Michigan Portfolios

Developing a Rating Rubric

Name one type/genre of writing that is important for you at some point in your teaching.  Place the name of this type of writing next to the asterisk below.  You might be choosing from forms such as:  personal narrative/memoir, expository essay, persuasive writing, research paper, critical analysis, letter, poem, or other.

Now, list three basic traits (or categories) that are related to achieving quality with that type of writing you named after the asterisk.  These might be basic rhetorical traits such as:  development, focus, and organization, or whatever represent key aspects or steps in the type of writing you selected.  Try to name the traits that are especially important to you as you would teach this type of writing.  List these three traits after the letters (a., b., c.) below the asterisked type of writing.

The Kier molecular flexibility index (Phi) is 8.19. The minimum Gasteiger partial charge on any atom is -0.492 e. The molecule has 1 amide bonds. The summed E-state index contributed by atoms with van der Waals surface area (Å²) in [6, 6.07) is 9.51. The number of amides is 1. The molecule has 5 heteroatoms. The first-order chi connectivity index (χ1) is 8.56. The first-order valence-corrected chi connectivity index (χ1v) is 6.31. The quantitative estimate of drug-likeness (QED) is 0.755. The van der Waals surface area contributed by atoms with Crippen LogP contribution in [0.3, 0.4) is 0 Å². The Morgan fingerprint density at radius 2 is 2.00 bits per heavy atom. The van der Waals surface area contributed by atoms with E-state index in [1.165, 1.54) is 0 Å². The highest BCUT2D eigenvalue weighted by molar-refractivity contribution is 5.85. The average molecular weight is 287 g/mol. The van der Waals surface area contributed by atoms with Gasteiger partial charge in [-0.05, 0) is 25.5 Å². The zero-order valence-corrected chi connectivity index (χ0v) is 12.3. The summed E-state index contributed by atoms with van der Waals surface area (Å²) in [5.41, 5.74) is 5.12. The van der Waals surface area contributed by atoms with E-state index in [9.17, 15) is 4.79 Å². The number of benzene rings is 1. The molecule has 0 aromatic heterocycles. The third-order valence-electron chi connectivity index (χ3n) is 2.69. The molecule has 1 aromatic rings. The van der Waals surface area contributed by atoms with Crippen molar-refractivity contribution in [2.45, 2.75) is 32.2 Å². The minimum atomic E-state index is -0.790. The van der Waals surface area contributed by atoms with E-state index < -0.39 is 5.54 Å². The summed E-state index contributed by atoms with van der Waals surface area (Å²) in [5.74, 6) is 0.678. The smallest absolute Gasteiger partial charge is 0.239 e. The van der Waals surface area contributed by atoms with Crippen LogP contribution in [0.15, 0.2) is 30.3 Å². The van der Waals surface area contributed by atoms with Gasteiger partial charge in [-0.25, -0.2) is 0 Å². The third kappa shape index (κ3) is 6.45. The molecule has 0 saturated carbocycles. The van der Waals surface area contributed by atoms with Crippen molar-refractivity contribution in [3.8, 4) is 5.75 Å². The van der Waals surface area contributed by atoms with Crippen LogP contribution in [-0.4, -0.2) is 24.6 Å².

Finally, select one of those basic traits and write two short descriptions of qualities that identify whether that rhetorical trait is being handled with excellence or in a less effective manner.  You will write short guiding statements, or “descriptors,” for recognizing excellence and short guiding statements for recognizing a less effective rendition of this trait.  Place short statements characterizing excellence after “Excellent” and short statements characterizing ineffective handling of the trait after “Developing.”  A term that could be an interim term between these two might be “Successful,” which would indicate a successful but not excellent rendering of the trait.  You now have a three-level rating rubric.

*(Type of Writing/Genre):  _______________

Three categories of concern or basic rhetorical traits related to quality with this type of writing:

a.                                    b.                                    c.

One Selected Rhetorical Trait/Category from list of three above:  _______________

3. Excellent:

2. Successful:

1. Developing: